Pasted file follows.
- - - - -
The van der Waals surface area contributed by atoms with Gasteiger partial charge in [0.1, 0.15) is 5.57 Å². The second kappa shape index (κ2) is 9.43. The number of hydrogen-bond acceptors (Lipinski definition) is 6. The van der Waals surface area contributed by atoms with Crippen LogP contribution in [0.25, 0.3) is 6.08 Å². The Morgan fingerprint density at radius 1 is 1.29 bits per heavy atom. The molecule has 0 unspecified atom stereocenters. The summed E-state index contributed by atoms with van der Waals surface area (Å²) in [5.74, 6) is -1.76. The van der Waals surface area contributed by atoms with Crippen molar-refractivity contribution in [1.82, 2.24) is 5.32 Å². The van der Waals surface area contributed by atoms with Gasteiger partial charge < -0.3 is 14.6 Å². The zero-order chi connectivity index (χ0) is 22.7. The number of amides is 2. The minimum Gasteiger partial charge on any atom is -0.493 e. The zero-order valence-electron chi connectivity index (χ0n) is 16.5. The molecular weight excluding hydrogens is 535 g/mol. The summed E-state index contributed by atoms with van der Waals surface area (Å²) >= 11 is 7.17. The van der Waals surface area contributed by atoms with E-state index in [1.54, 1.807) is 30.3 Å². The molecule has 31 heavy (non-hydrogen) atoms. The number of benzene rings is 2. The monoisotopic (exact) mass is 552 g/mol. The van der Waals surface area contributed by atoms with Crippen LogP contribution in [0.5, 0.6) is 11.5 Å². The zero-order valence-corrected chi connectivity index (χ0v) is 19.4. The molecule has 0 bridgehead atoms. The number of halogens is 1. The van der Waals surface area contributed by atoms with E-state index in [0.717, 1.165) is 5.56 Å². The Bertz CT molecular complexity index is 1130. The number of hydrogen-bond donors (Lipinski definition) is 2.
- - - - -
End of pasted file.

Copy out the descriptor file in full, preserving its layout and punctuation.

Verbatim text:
The van der Waals surface area contributed by atoms with Gasteiger partial charge in [0.1, 0.15) is 5.57 Å². The second kappa shape index (κ2) is 9.43. The number of hydrogen-bond acceptors (Lipinski definition) is 6. The van der Waals surface area contributed by atoms with Crippen LogP contribution in [0.25, 0.3) is 6.08 Å². The Morgan fingerprint density at radius 1 is 1.29 bits per heavy atom. The molecule has 0 unspecified atom stereocenters. The summed E-state index contributed by atoms with van der Waals surface area (Å²) in [5.74, 6) is -1.76. The van der Waals surface area contributed by atoms with Crippen molar-refractivity contribution in [1.82, 2.24) is 5.32 Å². The van der Waals surface area contributed by atoms with Gasteiger partial charge < -0.3 is 14.6 Å². The zero-order chi connectivity index (χ0) is 22.7. The number of amides is 2. The minimum Gasteiger partial charge on any atom is -0.493 e. The zero-order valence-electron chi connectivity index (χ0n) is 16.5. The molecular weight excluding hydrogens is 535 g/mol. The summed E-state index contributed by atoms with van der Waals surface area (Å²) >= 11 is 7.17. The van der Waals surface area contributed by atoms with E-state index in [1.54, 1.807) is 30.3 Å². The molecule has 31 heavy (non-hydrogen) atoms. The number of benzene rings is 2. The monoisotopic (exact) mass is 552 g/mol. The van der Waals surface area contributed by atoms with Crippen LogP contribution in [0.5, 0.6) is 11.5 Å². The zero-order valence-corrected chi connectivity index (χ0v) is 19.4. The molecule has 0 bridgehead atoms. The number of halogens is 1. The van der Waals surface area contributed by atoms with E-state index in [0.717, 1.165) is 5.56 Å². The Bertz CT molecular complexity index is 1130. The number of hydrogen-bond donors (Lipinski definition) is 2.